Comparative study of colour, pasting and antioxidant properties of different wheat cultivars as affected by toasting and roasting Sneh Puniaa, Kawaljit Singh Sandhua*, Somesh Sharmab Wheat has been reported to contain a variety of bioactive compounds which have health benefits. The bioactive compounds, however, are affected by the different processing conditions applied to wheat flour during the manufacture of different products. Milled wheat is used to produce a variety of baked products, but the effect of toasting and roasting before milling has not been examined. Therefore, the effects of mild (toasting) and strong (roasting) heat treatments on the Hunter Lab colour, pasting and antioxidant properties of flours from commercially important wheat cultivars grown in India were investigated. Antioxidant properties including total phenolic content (TPC), total flavonoid content (TFC), antioxidant activity (AOA), metal chelating activity (MCA) and ABTS+ scavenging activity were studied. Both heat treatments resulted in a reduction in bulk density (BD) and Hunter L* values. However, Hunter a* and b* values were increased. The AOA, MCA and ABTS+ scavenging activity of flours increased after both treatments, while TFC was decreased and TPC was increased after toasting but decreased after roasting. All pasting parameters except pasting temperature increased with toasting but decreased after roasting. Flour from cv.WHD-943 showed the highest AOA, TPC and ABTS+scavengingactivitybothbeforeandafterthetwoheattreatments.
Microencapsulated supercritical carbon dioxide extract of small cardamom enriches the nutraceutical value of custard Sayantani Dutta, Paramita Bhattacharjee The spray dried α-amylase-assisted supercritical carbon dioxide (SC-CO2) extract of small cardamom (rich in 1,8-cineole) was used for the fortification of custard to obtain a new designer nutraceutical custard. The encapsulate was employed at concentrations of 4%, 4.5% and 5% (w/w) to formulate the custards. Custard formulated with 4.5% of encapsulate was most preferred by the sensory panel. This custard sample showed a more stable texture, higher phytochemical properties and lower microbial load than the control sample (formulated without encapsulate). This is the first study on the formulation of a new designer nutraceutical custard by fortification with encapsulated SC-CO2 extract of small cardamom. The processes described here can safely be employed in the development of other nutraceutical or functional foods, which inevitably involves the loss of the phytochemicals of food constituents during manufacture.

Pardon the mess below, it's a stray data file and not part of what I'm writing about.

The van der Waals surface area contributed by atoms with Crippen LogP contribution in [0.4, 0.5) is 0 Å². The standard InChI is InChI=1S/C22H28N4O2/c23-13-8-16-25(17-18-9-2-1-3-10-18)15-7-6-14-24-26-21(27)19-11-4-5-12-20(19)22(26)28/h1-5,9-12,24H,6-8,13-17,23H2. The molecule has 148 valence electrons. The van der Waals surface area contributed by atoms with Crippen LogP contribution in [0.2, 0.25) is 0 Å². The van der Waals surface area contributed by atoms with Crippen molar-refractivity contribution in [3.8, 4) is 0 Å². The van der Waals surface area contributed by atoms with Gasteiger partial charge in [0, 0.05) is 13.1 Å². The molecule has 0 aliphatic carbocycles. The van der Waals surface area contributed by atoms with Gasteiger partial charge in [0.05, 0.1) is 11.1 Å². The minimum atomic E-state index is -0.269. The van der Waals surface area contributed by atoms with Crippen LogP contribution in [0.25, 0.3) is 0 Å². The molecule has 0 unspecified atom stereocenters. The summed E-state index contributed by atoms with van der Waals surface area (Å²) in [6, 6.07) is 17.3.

Evaluation of the antioxidant potential of oregano leaves (Origanum vulgare L.) and their effect on the oxidative stability of ghee Akshay Kumar Singha, Vivek Kumara, Karunakar Singha Antioxidants were extracted from oregano leaves (Origanum vulgare L.) using the solvents water, ethanol, methanol, acetone and diethyl ether. Although a higher extract yield was obtained with water, in general higher total phenolic and flavonoid content and better antioxidant activity were found in the extracts prepared using ethanol. The antioxidant potential of the ethanolic extract of oregano leaves in ghee during storage and frying was evaluated in comparison with the synthetic antioxidants butylated hydroxyanisole (BHA) and butylated hydroxytoluene (BHT). Three quality parameters, namely peroxide value (PV), free fatty acid (FFA) content and p-anisidine value (PAV), of ghee were analyzed. The PV, FFA content and PAV of control ghee samples increased significantly during storage and frying as compared to the ghee samples containing oregano extract (OGE), BHA or BHT. The frying period had a greater effect on changes in PV, FFA content and PAV of ghee than the storage period. Ghee samples with added 1.0% (w/w) OGE showed the least increase in PV, FFA content and PAV, which was comparable with samples with added 0.02% (w/w) BHA and BHT. The study revealed that oregano leaves could be a good natural source of antioxidants and can be used in ghee to retard oxidative deterioration during storage and frying.